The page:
Volatile anesthetics have been historically preferred for cardiac anesthesia, but the evidence for their superiority to intravenous agents is mixed. We conducted a survey to better understand the current state of practice and the rationale behind provider preferences for anesthesia for cardiac surgery with cardiopulmonary bypass. We hypothesized that anesthetic preference would vary considerably among surveyed providers without a clear majority, as would the rationale behind those preferences.
Email invitations were sent to members of the Society of Cardiovascular Anesthesiologists, who were asked to identify the anesthetics or sedatives they typically prefer to administer during induction, prebypass, bypass, postbypass, and postoperative periods and why they prefer those agents. Members’ beliefs regarding the importance of anesthetics on postoperative outcomes were also assessed.
Invitations were sent on 2 separate dates to 3328 and 3274 members, of whom 689 (21%) responded. The median (interquartile range [IQR]) respondent age was 45 (37–56) years, 79% were men, and 75% were fellowship trained. The most frequently chosen drug for induction was propofol (80%). Isoflurane was the most frequently selected primary agent for the prebypass (57%), bypass (62%), and postbypass periods (50%). Sevoflurane was the second most frequently selected (30%; 17%, and 24%, respectively). Propofol was the third most frequently selected agent for the bypass (14%) and postbypass periods (17%). Ease of use was the most frequently selected reason for administering isoflurane and sevoflurane for each period. During bypass, the second most frequently selected rationale for using isoflurane and sevoflurane was institutional practice. A total of 76% responded that the perfusionist typically delivers the bypass anesthetic. Ischemic preconditioning, organ protection, and postoperative cognitive function were infrequently selected as rationales for preferring the volatile anesthetics. Most respondents (73%) think that anesthetics have organ-protective properties, especially isoflurane (74%) and sevoflurane (59%), and 72% believed that anesthetic choice contributes to patient outcome. The median (IQR) agreement (0 = strongly disagree to 100 = strongly agree) was 72 (63–85) for the statement that “inhaled anesthetics are an optimal maintenance anesthetic for cardiac surgery.”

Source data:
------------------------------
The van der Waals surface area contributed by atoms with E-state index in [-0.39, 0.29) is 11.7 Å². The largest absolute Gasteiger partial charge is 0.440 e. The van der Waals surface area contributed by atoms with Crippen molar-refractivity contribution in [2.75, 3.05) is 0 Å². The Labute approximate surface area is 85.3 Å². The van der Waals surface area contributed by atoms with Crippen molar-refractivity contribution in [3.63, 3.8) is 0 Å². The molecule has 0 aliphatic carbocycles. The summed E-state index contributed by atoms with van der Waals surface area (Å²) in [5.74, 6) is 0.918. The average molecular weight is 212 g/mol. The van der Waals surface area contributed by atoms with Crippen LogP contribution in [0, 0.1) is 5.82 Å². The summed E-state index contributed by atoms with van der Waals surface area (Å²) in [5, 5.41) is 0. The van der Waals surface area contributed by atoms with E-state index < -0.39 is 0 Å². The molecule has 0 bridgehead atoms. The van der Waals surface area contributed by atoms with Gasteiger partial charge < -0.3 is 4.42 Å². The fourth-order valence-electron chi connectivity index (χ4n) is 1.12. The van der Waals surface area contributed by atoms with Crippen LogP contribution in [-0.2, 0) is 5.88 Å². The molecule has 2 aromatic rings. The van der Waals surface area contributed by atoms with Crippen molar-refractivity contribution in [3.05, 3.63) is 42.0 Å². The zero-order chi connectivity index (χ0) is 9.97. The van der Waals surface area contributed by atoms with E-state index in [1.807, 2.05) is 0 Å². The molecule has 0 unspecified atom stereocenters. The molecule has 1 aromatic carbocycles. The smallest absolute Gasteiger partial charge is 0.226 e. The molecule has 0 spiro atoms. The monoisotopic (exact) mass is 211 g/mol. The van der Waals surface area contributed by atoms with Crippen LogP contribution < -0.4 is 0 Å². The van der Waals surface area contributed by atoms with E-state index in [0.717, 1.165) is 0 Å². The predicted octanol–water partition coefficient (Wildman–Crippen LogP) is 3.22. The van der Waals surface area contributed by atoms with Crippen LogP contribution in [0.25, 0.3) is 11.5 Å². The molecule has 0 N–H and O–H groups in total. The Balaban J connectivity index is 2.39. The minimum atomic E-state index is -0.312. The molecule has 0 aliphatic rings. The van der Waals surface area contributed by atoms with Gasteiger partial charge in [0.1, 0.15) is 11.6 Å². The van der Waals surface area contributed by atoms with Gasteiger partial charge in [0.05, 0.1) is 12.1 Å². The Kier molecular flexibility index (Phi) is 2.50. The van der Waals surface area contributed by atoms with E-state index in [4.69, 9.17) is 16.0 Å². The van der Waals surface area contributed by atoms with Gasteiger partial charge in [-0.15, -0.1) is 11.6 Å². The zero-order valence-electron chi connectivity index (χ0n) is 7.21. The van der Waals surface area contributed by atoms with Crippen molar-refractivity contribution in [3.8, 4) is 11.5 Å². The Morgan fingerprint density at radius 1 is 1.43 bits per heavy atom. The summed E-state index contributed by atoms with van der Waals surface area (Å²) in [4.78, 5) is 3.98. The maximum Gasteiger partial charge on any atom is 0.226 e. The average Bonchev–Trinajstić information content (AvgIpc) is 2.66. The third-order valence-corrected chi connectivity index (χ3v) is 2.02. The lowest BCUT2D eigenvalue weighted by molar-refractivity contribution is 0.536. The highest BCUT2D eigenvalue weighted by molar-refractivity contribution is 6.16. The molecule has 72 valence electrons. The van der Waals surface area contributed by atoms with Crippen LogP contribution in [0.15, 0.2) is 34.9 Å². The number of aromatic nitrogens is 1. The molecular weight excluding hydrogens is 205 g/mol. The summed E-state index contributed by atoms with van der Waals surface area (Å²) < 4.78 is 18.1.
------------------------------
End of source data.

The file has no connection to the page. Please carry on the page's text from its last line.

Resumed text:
In a survey of cardiac anesthesiologists, a majority of respondents indicated that they prefer volatile anesthetics for maintenance of anesthesia, that anesthetic selection impacts patient outcomes, and that volatile anesthetics have organ-protective properties. The members’ rationales for preferring these agents possibly reflect that practical considerations, such as ease of use, effectiveness, and institutional practice, also influence anesthetic selection during cardiac surgery in addition to considerations such as organ protection.